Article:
Reflecting on Pride
By Josh Kilmer-Purcell
Last year was the first year I stumbled onto a pride parade. I was going to my monthly �pancake party� for my 2-year-old goddaughter who lives across town. Since 2-year-olds seem to have a window of sanity that lasts from roughly 7 A.M. to 7:25 A.M., I try to inflict all my godliness onto her during those fleeting moments.
No, it wasn�t the first pride parade I�ve ever seen. It was the first one I stumbled upon. As in I forgot to tell the cabbie to avoid crossing the park, and we wound up stalled in the flotilla of floats arriving at the parade�s starting point. I had no idea it was pride weekend. None at all.
True, I hadn�t attended a pride event in at least five years. But somehow I always knew when pride was occurring. Which made me sort of wonder if I was somehow less proud. Less gay, even. For God�s sake�I was making pancakes for my goddaughter at the hour I used to be staggering home in pancake makeup.
At my first pride, I was a Log Cabin Republican�s worst nightmare. I was the 30 seconds of �perverted� footage on the local news that preempted the other 12 hours of PFLAG grandmothers, lesbian parents, Episcopal priests, and other wholesome examples of gaiety. I marched down the center of Peachtree Street in Atlanta in seven-inch heels and little else. My more sober friends called me �the mess in a dress.�
Did I �hurt the cause�? Was I �nonrepresentative�? Hell, no. I represented all the freedom you could handle. And there�s not a single gay person out there who can say they came out for any other reason than personal freedom. But as Donald Rumsfeld once said (yep, I�m quoting Donald Rumsfeld), �freedom�s untidy.� And the biggest responsibility that comes with freedom is allowing all others to have it too. Even the ones in spandex rainbow hot pants.
If I accomplished nothing else with my bewigged jigs, I�d like to think there was at least one shy young sissy boy watching the evening news with his parents who thought, Wow. I can come out now. I sure as hell can put together a classier outfit than that.
Back then pride parades were my civic duty. I was illustrating to other gays the lengths of freedom one could go to without being arrested. The parades are not, as some assimilationists would prefer, meant to set a shining example for straights. Good God. Why would I want to be �accepted as their equal�? I spent the first 20 closeted years of my life undercover in their midst as their equal. I was the sheep who chose to paint himself black.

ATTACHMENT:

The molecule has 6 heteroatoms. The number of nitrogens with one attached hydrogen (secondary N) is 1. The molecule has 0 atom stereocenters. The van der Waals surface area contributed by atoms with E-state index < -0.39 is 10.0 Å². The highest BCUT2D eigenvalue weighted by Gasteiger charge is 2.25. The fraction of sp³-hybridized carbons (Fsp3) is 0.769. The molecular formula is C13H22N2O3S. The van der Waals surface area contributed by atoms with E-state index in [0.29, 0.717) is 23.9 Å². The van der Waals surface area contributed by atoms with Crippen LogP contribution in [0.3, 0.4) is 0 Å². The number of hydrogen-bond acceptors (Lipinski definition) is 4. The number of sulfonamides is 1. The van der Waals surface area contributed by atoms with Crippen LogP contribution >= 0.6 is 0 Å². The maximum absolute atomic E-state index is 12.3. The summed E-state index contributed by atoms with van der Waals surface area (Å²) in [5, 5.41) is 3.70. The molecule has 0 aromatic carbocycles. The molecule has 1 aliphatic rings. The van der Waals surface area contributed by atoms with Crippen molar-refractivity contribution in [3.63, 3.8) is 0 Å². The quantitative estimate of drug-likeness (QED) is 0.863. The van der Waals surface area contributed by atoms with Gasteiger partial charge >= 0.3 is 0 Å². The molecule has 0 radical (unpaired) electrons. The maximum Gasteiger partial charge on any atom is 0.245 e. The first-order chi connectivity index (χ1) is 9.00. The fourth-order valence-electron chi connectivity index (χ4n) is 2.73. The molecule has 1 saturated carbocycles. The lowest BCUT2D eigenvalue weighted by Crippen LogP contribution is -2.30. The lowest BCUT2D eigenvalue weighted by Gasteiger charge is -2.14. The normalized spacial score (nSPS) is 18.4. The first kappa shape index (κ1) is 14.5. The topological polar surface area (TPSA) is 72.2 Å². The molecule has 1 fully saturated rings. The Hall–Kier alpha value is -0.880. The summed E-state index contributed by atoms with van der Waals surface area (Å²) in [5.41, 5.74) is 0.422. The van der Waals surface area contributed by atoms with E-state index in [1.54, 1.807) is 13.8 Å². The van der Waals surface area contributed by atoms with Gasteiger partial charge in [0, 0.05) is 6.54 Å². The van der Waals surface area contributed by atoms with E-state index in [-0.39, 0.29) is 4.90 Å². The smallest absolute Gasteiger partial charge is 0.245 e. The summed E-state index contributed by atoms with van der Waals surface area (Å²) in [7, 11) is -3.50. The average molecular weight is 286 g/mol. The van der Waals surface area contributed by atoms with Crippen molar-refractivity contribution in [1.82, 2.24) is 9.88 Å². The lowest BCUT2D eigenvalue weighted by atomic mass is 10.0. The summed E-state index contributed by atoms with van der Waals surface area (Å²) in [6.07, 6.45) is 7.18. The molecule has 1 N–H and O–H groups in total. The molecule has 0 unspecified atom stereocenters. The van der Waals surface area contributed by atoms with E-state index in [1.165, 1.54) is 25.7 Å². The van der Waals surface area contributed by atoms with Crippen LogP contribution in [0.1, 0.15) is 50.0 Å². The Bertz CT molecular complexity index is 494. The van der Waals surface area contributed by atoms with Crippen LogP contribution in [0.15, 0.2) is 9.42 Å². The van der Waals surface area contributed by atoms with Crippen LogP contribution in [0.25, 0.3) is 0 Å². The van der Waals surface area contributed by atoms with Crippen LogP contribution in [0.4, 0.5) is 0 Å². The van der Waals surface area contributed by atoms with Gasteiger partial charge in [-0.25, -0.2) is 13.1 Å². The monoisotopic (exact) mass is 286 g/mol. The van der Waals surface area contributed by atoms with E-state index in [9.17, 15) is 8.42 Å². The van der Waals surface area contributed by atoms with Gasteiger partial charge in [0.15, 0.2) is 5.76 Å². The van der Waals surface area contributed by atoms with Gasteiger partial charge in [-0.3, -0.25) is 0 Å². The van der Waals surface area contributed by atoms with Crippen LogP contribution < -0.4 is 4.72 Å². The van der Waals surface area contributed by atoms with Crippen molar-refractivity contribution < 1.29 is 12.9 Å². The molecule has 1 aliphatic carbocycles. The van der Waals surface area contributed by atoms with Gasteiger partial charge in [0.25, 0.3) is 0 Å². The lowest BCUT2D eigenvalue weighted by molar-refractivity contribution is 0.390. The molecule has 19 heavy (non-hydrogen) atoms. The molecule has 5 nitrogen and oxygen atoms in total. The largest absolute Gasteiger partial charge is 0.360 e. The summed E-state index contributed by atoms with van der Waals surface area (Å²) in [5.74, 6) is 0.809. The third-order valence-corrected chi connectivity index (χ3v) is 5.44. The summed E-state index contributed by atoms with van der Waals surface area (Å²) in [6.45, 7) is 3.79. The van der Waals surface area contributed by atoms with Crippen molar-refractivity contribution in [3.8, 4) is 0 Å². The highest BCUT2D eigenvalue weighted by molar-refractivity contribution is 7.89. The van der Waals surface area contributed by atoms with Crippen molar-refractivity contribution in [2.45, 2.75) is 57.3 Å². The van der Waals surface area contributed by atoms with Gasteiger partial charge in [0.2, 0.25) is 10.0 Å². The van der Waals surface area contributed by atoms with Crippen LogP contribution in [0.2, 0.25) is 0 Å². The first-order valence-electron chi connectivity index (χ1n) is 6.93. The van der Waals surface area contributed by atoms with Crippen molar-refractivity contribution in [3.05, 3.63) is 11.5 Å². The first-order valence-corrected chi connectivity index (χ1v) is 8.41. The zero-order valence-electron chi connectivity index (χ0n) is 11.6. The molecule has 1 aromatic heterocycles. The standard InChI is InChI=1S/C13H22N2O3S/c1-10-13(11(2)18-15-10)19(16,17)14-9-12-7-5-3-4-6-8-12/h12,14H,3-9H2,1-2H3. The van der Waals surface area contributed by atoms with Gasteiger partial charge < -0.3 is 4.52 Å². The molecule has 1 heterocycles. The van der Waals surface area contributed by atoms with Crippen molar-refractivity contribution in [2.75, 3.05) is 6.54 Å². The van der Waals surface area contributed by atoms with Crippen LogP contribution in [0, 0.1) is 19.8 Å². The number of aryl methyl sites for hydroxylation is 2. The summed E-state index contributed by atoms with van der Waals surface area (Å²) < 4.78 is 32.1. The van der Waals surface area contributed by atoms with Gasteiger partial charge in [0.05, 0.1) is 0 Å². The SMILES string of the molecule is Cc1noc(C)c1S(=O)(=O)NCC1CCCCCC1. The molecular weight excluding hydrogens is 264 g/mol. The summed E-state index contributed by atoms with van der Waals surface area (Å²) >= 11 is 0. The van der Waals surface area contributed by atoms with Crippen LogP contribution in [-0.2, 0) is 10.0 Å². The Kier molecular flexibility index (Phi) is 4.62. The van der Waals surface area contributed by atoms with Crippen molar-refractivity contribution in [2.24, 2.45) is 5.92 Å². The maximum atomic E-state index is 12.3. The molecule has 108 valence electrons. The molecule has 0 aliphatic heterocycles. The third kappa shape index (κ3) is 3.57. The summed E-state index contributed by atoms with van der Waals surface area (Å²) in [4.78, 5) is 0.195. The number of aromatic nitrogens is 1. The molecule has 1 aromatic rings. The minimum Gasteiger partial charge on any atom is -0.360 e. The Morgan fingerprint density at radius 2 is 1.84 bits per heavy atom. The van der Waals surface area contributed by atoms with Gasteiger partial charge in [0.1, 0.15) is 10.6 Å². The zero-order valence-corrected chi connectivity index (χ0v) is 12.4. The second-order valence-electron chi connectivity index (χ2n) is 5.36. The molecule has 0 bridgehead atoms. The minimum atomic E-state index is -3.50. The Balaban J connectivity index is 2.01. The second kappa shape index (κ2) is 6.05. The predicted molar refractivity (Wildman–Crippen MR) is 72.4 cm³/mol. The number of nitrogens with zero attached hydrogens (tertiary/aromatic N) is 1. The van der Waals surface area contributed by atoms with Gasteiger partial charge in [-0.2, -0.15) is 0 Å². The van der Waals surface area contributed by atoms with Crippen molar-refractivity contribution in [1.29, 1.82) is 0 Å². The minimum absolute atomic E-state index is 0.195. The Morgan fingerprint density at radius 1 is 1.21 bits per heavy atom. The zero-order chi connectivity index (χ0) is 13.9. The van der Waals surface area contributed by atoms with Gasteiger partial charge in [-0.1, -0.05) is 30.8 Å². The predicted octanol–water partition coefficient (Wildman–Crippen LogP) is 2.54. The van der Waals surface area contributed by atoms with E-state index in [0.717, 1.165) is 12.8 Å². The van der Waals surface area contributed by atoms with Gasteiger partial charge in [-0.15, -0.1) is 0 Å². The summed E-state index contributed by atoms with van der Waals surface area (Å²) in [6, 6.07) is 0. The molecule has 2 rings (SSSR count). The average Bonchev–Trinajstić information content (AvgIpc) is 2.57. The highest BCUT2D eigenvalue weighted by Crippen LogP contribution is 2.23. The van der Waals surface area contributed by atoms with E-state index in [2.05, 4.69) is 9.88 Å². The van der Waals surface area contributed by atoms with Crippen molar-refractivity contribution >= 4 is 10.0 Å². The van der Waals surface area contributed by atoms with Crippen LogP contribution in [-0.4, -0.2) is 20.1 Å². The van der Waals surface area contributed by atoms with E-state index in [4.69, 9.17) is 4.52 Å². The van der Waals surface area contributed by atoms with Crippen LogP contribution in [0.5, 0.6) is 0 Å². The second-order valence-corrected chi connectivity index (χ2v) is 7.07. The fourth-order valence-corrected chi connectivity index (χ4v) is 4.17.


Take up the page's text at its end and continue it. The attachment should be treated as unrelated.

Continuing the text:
I don�t know who inspires assimilationists. Who are they proud of? It doesn�t take any sort of personal strength for a man not to walk down the street in a dress. I can�t think of a single homo role model who didn�t have to get a little messy sometimes. If your philosophy centers around disappearing into a crowd, it�s hard to make much of a dent in the world. So each time I hear GL people (the B�s and T�s never seem to be so uptight) gripe about the Dykes on Bikes and assless chaps, I encourage them to start their own assimilationist parades, with khakis and Toyota Corollas as far as the eye can see.
But what happened to me? When did I become more Mrs. Butterworth than mincing gutter filth? Like a good athlete, I�m going to have to say that I bowed out when I reached my personal best in that particular contest. I�d inspired my quota of closeted freaks to come out; it was time to pass the falsies.
So even though I don�t fit into any of my old costumes, I resolve to spend this year�s pride weekend getting noticed in another way. I�ll do missionary work. Pride weekend 2007 will find B. and me in a quiet town in rural upstate New York where we recently bought a small farm. And I promise you that we�ll walk down the street in the nearby village holding hands. It�ll be a short parade�the village is only a block long�but perhaps I�ll tear a little hole in my back pocket to let some ass shine through.
The local newscast is dreadfully boring.